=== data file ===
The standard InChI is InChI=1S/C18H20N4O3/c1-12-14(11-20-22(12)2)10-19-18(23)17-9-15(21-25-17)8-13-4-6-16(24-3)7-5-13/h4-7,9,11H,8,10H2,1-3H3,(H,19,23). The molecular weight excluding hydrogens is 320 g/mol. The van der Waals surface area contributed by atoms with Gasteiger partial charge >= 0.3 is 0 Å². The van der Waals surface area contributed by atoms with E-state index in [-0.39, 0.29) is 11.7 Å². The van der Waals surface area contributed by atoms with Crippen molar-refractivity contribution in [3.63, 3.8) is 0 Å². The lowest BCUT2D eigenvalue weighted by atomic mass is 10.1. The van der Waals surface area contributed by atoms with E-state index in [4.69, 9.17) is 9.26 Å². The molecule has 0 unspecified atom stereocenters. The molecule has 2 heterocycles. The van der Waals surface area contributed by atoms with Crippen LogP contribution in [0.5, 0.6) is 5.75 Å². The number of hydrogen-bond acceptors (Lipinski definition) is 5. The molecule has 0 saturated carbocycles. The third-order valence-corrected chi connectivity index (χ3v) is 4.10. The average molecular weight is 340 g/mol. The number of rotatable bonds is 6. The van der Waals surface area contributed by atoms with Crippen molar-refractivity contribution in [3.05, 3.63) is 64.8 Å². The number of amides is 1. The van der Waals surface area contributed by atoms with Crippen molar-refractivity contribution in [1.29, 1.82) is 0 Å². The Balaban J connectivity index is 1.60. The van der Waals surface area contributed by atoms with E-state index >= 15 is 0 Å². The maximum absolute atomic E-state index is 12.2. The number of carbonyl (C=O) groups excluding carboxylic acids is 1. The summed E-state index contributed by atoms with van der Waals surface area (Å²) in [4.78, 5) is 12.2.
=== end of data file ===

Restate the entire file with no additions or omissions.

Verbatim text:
The standard InChI is InChI=1S/C18H20N4O3/c1-12-14(11-20-22(12)2)10-19-18(23)17-9-15(21-25-17)8-13-4-6-16(24-3)7-5-13/h4-7,9,11H,8,10H2,1-3H3,(H,19,23). The molecular weight excluding hydrogens is 320 g/mol. The van der Waals surface area contributed by atoms with Gasteiger partial charge >= 0.3 is 0 Å². The van der Waals surface area contributed by atoms with E-state index in [-0.39, 0.29) is 11.7 Å². The van der Waals surface area contributed by atoms with Crippen molar-refractivity contribution in [3.63, 3.8) is 0 Å². The lowest BCUT2D eigenvalue weighted by atomic mass is 10.1. The van der Waals surface area contributed by atoms with E-state index in [4.69, 9.17) is 9.26 Å². The molecule has 0 unspecified atom stereocenters. The molecule has 2 heterocycles. The van der Waals surface area contributed by atoms with Crippen LogP contribution in [0.5, 0.6) is 5.75 Å². The number of hydrogen-bond acceptors (Lipinski definition) is 5. The molecule has 0 saturated carbocycles. The third-order valence-corrected chi connectivity index (χ3v) is 4.10. The average molecular weight is 340 g/mol. The number of rotatable bonds is 6. The van der Waals surface area contributed by atoms with Crippen molar-refractivity contribution in [3.05, 3.63) is 64.8 Å². The number of amides is 1. The van der Waals surface area contributed by atoms with Crippen molar-refractivity contribution in [1.29, 1.82) is 0 Å². The Balaban J connectivity index is 1.60. The van der Waals surface area contributed by atoms with E-state index >= 15 is 0 Å². The maximum absolute atomic E-state index is 12.2. The number of carbonyl (C=O) groups excluding carboxylic acids is 1. The summed E-state index contributed by atoms with van der Waals surface area (Å²) in [4.78, 5) is 12.2.